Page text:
I have tried several Science textbooks over the years with my daughters. Some we enjoyed more than others. Some we disliked so strongly that we put them away FOREVER. I had struggled over which book to use this school year. I finally came to the conclusion that this year, I wanted science to be FUN. I didn't want it to be a drudgery, something that we read and endured because we had to. Science is all about God's creation and how it all works and fits together and as such, it should be enjoyable. So that was my plan for this make it a pleasant experience that we would enjoy together.

Well, lo and behold, if God didn't plop an answer to prayer right smack into my lap with the arrival of this magazine in my mailbox. The magazine is Nature Friend, a monthly publication focused on exploring God's creation.

The first thing that caught my eye and left quite the impression was the quality of the photographs. No dull black and white sketches here. These are full-color, crisp and clear, with amazing detail. The photos are beautiful.

The next thing I noticed were how many hands-on activities there were for the children.
-Invisibles (finding the hidden items in a picture) - my girls love these
-Word Search
-Vocabulary Match-Up
-You Can Draw
-Who Am I (guessing the animal from the clues)
-Experiment Ideas
These hands-on activities help to draw the readers in and reinforce the lessons. Many learn and remember better when they listen and write on a subject.

We have enjoyed reading the articles. In the August and September issues, we learned about the cicada, soft-shelled turtle, eastern screech owl, California tree frog, banana slug (it really does look like a banana), animal tracks, pygmy owl, a walkingstick, and the malleefowl (this bird is amazing). And we have many more interesting articles awaiting us.

My daughters enjoy the short, informational articles and I've learned several facts right along with them. Have you ever heard of the malleefowl bird? I sure hadn't. It doesn't sit on its eggs. It builds its own incubator and when the male gets the incubator to a perfect temperature of 92 degrees, the female starts laying eggs. How amazing is that?

And check out the walkingstick insect. I thought they were totally harmless. So, my kids and I were astounded to learn that God gave it a defense system. The American walkingstick has a potent spray that is not only painful, but can cause temporary blindness!

These are just a sample of the many interesting things that we have learned. And I am excited to keep on learning.

Something that I found nice about the magazine is that it encourages its readers to send in items of interest for a chance of publication. Each issue has quite a sampling of reader input.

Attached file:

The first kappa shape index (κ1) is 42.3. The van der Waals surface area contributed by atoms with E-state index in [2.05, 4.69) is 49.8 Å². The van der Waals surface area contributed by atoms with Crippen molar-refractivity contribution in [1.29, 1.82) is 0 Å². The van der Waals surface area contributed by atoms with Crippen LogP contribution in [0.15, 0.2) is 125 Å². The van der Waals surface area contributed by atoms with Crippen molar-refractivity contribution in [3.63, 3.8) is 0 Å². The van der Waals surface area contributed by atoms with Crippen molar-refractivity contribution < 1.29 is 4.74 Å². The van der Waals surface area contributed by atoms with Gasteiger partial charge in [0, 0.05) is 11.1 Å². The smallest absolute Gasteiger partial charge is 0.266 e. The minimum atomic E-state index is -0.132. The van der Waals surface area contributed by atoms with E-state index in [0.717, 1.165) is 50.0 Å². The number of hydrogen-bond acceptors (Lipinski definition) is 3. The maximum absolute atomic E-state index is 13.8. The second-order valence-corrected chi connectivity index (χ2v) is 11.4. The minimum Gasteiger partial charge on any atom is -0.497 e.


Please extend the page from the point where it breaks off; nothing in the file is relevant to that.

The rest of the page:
-The Mailbox (Readers ask a question and Nature Friend gives an answer)
-Reader submissions from the "You can draw" segment
-Articles about animal encounters
-Funny captions to be printed along with the back cover photo

As a stand-alone, the magazine is impressive. But for $2/issue, you can have a study guide enclosed in the magazine. This takes the lessons to another level, making it great as a unit study. Here are some of the things that you will find.
-Word puzzles
-True or False questions
-Research questions
-A lesson in writing
-Photography Tips
-Motto for the Month

What I Like:
I love that this magazine is from a Christian point-of-view. I don't have to skim ahead as I read aloud. No worries about "millions of years" or evolution references. And I appreciate the references about God having a hand in it all, a reminder that it didn't all just happen by chance. The photographs are gorgeous. The articles are not only enjoyable, but informative.

What I Don't Like:
The only thing that I don't like is when I get to the last page. I wish there was more.

Extra Tips:
Check out their website for some great resources.
-Sample Issues of the magazine and the study guides.
-Homeschoolers Guide to Nature Friend
-A recipe to neutralize the odor of skunk spray

Special Offer:
Save $3 off your first subscription until November 30th, with Coupon Code "BLOG93".

Thursday, October 1, 2009

Some of my favorite quotes

"Never argue with a fool. Someone watching may not be able to tell the difference." - Author Unknown

"Tis better to be thought a fool, than open one's mouth and remove all doubt." - Abraham Lincoln

"The mind is like a TV set - when it goes blank, it's a good idea to turn off the sound." - Anonymous

"All I am, or can be, I owe to my angel mother." - Abraham Lincoln

"Failure is not falling, but refusing to get up." - Chinese Proverb